Airplanes Evolved like Birds: Research
A new research has claimed that evolution of planes is similar to the evolution of birds. Adrian Bejan, a mechanical engineer at Duke University in Durham, North Carolina, has said that it would be mistake to confine evolution as just a biological phenomenon.
A paper published today in the Journal of Applied Physics has showed that development of passenger aircraft over the years exhibits the evolution of flying animals. The paper added that the evolution in birds takes centuries to observe compared to the evolution of airplanes that could be easily observed in one human life.
"I want to persuade people that evolution - that is the change in [body shape] over time - recognizes no distinction between the two camps of biology and physics", said Bejan.
He added that evolution of the shape and structure of all flow systems, living and inanimate, happened to provide them easier access to the flow of currents within them, like air, water, blood or electricity.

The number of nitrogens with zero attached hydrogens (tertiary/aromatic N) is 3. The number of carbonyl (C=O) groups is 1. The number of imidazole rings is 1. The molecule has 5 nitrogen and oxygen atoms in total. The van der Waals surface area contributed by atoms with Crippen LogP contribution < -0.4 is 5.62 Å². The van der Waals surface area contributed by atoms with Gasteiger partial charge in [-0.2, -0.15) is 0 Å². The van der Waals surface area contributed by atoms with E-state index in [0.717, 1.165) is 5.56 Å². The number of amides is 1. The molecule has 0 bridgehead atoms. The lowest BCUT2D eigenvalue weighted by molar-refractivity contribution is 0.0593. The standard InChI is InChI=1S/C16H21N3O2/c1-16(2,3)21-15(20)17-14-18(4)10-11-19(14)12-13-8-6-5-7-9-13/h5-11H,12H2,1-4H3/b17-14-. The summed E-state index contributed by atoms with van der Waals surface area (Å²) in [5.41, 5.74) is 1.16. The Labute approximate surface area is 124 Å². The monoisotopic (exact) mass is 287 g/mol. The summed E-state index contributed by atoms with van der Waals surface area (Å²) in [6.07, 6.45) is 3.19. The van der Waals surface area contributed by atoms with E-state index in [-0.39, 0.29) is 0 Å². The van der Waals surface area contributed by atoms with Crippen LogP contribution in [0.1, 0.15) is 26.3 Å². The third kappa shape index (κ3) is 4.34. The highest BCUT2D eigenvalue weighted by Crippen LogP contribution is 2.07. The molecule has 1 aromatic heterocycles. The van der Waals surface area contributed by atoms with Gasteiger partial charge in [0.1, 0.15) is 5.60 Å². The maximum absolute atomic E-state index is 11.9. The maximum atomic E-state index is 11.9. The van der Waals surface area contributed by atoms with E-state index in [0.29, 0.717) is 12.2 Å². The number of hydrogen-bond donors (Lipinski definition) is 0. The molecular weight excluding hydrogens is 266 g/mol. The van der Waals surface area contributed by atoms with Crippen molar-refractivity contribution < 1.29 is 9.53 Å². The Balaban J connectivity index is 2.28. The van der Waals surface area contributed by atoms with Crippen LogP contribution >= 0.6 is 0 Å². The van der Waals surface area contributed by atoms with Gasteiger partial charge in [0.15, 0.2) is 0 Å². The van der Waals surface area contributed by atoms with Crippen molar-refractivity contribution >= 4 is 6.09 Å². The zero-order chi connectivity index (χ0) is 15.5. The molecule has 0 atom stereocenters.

Rule of aerodynamics helped airplanes evolve in a way similar to birds. For example, larger planes fly faster, have higher efficiency and have great range. The mass of engines in aircraft is proportional to their body size, which is similar to birds as their muscles, heart and lungs helped them scale up with body size.
Also, similar to birds, a proportional relationship between wingspan and body length, and between fuel load and body size is exhibited by all airplanes.
Bejan said the ability to observe the evolution become stronger with the help of physical laws. He said airplanes follow the same principles as birds, bats and other flying animals do.
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